If I'm going to mention social issues on my blog at all, I'd be remiss if I didn't say something about the events in Charlottesville and their fallout.
To recap, a controversy over a statue of a Confederate personage turned into an excuse to hold a white supremacist rally with an alarmingly Nazi bent ("Jews will not replace us", they chanted, as though it had anything to do with anything). As generally happens when people go looking for a fight, there was fighting, escalating to the point of a white supremacist deciding to drive a car through a crowd of counter-protesters, killing one and injuring several others. In the ensuing backlash, the alt-right has since leveled farfetched false flag accusations against both the organizer of the event and the driver of the car.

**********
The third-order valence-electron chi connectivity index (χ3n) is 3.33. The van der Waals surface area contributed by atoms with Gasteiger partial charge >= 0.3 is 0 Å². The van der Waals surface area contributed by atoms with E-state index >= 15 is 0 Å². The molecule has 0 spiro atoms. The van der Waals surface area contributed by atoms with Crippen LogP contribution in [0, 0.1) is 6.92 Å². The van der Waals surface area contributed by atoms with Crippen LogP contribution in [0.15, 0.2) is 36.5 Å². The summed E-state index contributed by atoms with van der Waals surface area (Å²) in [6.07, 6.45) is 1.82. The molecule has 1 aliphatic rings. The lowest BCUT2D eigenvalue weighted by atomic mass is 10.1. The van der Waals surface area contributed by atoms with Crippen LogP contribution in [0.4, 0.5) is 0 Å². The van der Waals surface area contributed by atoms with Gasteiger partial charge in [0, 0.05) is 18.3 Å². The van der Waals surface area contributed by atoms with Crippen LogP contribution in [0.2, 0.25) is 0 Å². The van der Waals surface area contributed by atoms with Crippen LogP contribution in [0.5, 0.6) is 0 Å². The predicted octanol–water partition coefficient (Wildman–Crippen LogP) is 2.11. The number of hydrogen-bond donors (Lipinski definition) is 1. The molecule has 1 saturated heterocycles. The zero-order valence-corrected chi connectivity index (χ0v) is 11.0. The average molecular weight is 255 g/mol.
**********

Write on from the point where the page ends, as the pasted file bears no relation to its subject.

It's bad enough coming from assorted strangers online or newspaper editorialists who have made no secrets of their biases. Somehow, though, it's just worse when it comes from people you know and want to respect. It stings, it feels like a betrayal, and... it's just disappointing. Especially since this is someone I've tried to get through to before and hoped I'd met with at least a little success. Especially since this is one of those people who ought to be spreading God's love, choosing instead to parrot ignorance and propagate hatred.